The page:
Re: An alternate approach Thanks for clarifying, gagnamstyle. You have a valid point.
Part of my vision is based on the idea of virtually identical and always interchangeable vehicles, all under network control. The computers would keep most congestion from happening, simply by routing the cars around areas of high traffic. Pick-up and drop-off points would be out of the main traffic pattern so the primary motion would virtually never stop.
Clearly this would require quite a bit more than just a few automated cars. But it seems to me a viable model for transport in the future, capable of replacing nearly all that we have today: private cars, taxicabs, and buses would all be obsolete.
I used arterials as an example. It could be any level of street, really. I was trying to counter the utopian vision of automatic valet parking that one of the respondents had painted. Wouldn't it be nice if we drove somewhere and did not have to look for parking? All I was saying is that the act of looking for parking is a branch further out in the driving tree. If the trunk and the lower branches, i.e. arterials, feeders, and even the highways, were jammed, then how much of a benefit would automated valet parking really amount to?
Re: An alternate approach Indeed taxi drivers might suffer. I had not forgotten that but don't have a solution.
As far as your concerns that the congestion would move out to the arterials...I was under the impression that the arterials already have the worst traffic and that was what this concept might help. Am I missing something?
Re: An alternate approach Hmm...driverless taxis, thats a thought.
But what about taxi drivers? They are wage-earners, often a the bottom of the pyramid. Currently technology cannot do without them. If driverless cabs replace them, then there is a likely scenario where a big corporation (or two) will become a monopoly (or duopoly). And we all know what big corporate monopolies do to pricing.
The vision of stepping out of a car at a destination and car finding a parking spot for itself is a very seductive one (I am now addressing another comment), but what if driverless cars, through increased use, add to traffic congetstion? So that the choke point does not remain parking at destination, but instead moves backwards down the tree to the arterials and the trunk?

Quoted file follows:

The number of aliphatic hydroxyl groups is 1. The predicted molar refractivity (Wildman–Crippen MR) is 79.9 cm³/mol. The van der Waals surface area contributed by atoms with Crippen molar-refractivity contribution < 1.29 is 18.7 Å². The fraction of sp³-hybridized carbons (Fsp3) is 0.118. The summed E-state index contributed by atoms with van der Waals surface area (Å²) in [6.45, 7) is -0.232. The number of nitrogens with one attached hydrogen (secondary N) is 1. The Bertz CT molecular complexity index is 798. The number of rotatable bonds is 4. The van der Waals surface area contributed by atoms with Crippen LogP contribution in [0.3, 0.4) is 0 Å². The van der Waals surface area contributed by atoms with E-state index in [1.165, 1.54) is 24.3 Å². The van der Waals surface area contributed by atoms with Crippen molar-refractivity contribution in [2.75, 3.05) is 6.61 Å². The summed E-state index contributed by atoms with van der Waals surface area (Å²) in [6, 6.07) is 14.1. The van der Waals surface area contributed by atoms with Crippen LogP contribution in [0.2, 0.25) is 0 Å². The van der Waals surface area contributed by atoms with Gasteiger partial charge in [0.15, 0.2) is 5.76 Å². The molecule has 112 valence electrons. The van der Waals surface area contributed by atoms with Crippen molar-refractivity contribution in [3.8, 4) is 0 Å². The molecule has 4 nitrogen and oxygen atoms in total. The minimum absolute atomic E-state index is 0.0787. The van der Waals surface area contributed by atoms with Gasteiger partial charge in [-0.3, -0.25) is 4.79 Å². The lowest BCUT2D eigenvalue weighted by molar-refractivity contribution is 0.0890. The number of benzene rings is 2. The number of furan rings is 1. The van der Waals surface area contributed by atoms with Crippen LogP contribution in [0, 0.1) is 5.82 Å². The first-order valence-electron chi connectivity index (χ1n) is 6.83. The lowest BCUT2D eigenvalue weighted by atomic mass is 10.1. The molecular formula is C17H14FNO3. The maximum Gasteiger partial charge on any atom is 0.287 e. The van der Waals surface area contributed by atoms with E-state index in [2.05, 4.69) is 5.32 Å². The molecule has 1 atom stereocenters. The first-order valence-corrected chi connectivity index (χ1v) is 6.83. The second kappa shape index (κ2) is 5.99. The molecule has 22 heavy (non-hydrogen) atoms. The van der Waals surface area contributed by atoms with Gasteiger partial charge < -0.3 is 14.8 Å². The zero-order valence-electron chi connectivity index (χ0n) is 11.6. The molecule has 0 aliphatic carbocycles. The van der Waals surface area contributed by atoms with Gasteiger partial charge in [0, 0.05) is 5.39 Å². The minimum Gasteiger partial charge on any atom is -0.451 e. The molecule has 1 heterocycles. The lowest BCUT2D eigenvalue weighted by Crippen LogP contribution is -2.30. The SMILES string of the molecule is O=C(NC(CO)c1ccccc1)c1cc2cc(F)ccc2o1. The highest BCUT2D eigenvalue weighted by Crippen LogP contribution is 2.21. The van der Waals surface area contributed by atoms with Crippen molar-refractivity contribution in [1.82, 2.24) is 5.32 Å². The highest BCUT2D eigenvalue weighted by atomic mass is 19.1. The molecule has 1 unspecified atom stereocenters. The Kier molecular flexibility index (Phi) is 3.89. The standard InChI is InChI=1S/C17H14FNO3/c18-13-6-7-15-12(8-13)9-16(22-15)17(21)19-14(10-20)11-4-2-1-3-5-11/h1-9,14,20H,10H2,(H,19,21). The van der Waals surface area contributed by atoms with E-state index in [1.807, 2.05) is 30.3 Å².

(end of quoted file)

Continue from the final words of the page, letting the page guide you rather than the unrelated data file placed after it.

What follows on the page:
Re: Another downside? Lovely point Susan, completely agree. Can imagine the day when divorce attorneys are chasing down driverless car data.
Jokes apart, though, there is an inherent and very significant loss of privacy that comes from driverless cars. It is the opposite, almost, of the old phrase of being alone in a crowd. Data mining is so easy that getting lost as an individual in a large group of people is more possible than than thousands of individual, seemingly private, riding around in cars where a server knows every detail of their journeys.
Re: Cars on demand Peter, there is no historically inevitable connection between cars and the US. Or put another way there is no natural disconnect between public transportation and America. It is very man-made, and relatively recent. The currently high auto-usage that we find ourselves laden with, is a result of large-scale policy intervention (some would say state sponsorship of big-auto and big-oil) on part of the Federal and, later, State governments; starting wtih Eisenhower's signing of the Interstate Highways Act.
Just as 60 years of state-sponsorship has created an artificial sense of natural American habitat (centered on car use), I believe that reversing those policies can bring us back to communities of walking, biking and transit use.
MIA in Brasil Thanks everyone for your wonderful, thoughtful comments. My silence was due to a very happy reason - ten days full of futbol and beach fun in Recife, Rio and Sao Paolo. I will respond to some of your comments separately, in just a sec.
On my first visit, I found Brazil to be a lovely country. The cities and even small towns, to be full of life. And, I would like to think, that some of that sense of community that I got at every turn and in every moment, was a direct consequence of riding the Metro, walking, jostling and generally interacting with each other in a way that can only happen with infrequent car use.